Review: Solid performances not enough to lift 'Married Alive'

Comic look at marriage plays through Sept. 26 at Broadway Palm

Article Highlights

  • "Married Alive" illustrates issues - child rearing, careers, families, communication and more through the eyes of two couples

What: Musical that examines the pains, pleasures and pitfalls of married life

When: 7:30 p.m. Wednesday-Saturday, 7 p.m. Sunday and 1:15 p.m. Wednesday, Saturday & selected matinees through September 26.

Where: 1380 Colonial Boulevard, Fort Myers (in Royal Palm Square)

Cost: $27-$35

Information: 239-278-4422 or

Something Else: Ticket prices include meal & show; show-only tickets available

Broadway Palm Dinner Theatre

1380 Colonial Boulevard, Fort Myers, FL

The musical "Married Alive," a comical series of vignettes about the trials and travails of life after the walk down the aisle, is currently honeymooning at the Broadway Palm in Fort Myers. While generally entertaining and easy on the eyes and ears, the show's here-there-and-everywhere storytelling style might foretell a rocky future for these lovebirds.

The premise is simple. "Married Alive" illustrates issues - child rearing, careers, families, communication and more through the eyes of two couples - newlyweds and a more "experienced" pair. Book and lyrics come from Sean Grennan; music comes from Leah Okimoto. This is the show's second appearance on local stages in less than two years; Gulfshore Playhouse staged a version at the Norris Center in Naples in March 2008.

Then, as now, the core of "Married Alive" consists of a series of frothy, breezy, up-tempo ditties that attempt to shed light on what life is like as a married couple. The four-person cast sings, dances, claps, slaps and even raps in an effort to spice up the fairly bland story. Despite its eminently likable cast however, "Married Alive" seems likely to land in divorce court.

Director Michael Brindisi seems to struggle with the show's momentum and pacing, although blame for the patchy writing and uneven narrative structure shouldn't fall squarely on his plate. Attempts to devote equal time to the younger and older couples mean constant changes of scene and scattershot efforts to cover a wide variety of topics leave the show feeling a bit like a sitcom. More than a dozen marital issues are addressed - but the problems start as the lights go up on each new setting and resolutions arrive before the next scene change.

Much of "Married Alive" suffers from the sitcom-simple conceit. The show is amusing, true, but sacrifices any sort of meaningful commentary for easy jokes about credit cards, babbling wives, big-screen TVs or amorous newlyweds. Moreover, the non-linear structure of the piece - vignettes anchored around a central theme instead of a strong storyline - does little to actively engage the audience and drive the narrative forward.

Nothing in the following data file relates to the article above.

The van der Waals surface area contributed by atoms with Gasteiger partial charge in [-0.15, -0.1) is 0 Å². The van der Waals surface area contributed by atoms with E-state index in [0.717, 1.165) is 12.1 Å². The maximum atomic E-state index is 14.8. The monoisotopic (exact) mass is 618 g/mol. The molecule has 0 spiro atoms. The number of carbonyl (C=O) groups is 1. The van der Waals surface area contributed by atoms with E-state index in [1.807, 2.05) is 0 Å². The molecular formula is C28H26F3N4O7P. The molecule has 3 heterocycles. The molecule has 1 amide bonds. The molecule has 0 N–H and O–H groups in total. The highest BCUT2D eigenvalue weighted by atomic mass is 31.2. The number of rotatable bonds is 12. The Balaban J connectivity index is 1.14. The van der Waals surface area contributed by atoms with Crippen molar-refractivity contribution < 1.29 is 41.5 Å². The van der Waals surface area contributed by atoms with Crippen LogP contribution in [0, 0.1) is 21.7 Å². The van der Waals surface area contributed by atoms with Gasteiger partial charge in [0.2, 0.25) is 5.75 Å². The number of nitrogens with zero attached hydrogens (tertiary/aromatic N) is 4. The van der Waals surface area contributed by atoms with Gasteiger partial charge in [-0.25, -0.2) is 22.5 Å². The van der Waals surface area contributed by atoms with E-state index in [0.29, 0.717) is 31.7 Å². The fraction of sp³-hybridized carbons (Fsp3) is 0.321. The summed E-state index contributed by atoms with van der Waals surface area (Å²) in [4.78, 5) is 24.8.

The cast does their best to create fully rounded characters out of the one-dimensional cardboard corners they've been written into. Cheyenne Nelson (Diane) succeeds perhaps the best. Whether comically cavorting around the stage in a plaid skirt and schoolgirl uniform as part of her husband's adolescent sex fantasy or reacting to the very real issues of ageism in the workplace, she creates a very real, vulnerable and ultimately approachable character that's simply doing her best to live, work, love and play from day to day the best way she knows how.

Jeff Ostermueller (Paul) and Kara Farmer (Erin) pair nicely as the younger half of this fractured fairy tale. Their plaintive duet "Fly To Me," an ode to the pressures facing working couples, is some of Grennan's finer lyric work and the duo delivers in fine vocal style. I wish they'd had more opportunities to showcase those talents instead of cliched comic tropes about how badly husbands and wives communicate and the agonies of visiting the parents at Christmas. A second-half attempt to compare child-rearing to a battlefield might ring true - but the scene lands with a loud, noisy thud.

Kevin T. Murphy (Ron) gamely dons a pair of shades and pounds out a rap in "That's Right, Sucka," a mildly amusing if out-of-touch paean to modern teenagers. He sells the preposterous number, as well as the equally outlandish "O' Darlin" number that reduces issues faced by mature couples in the bedroom to a series of Viagra jokes.

The foibles of love and marriage are fertile comic ground and "Married Alive" is certainly no loveless marriage, even if the show might best be advised to seek couples counseling and spend a bit more time polishing the wedding vows. The cast is thoroughly likable and certainly knows how to sing the frothy pop songs that make up the score. The Tetris-inspired set is a must-see as well.

News-Press: Theater review: 'Married Alive' is tired tale

Florida Weekly: Missing the bliss, 'Married Alive' shows little signs of life

I'm still single. And planning to stay that way. Email me at

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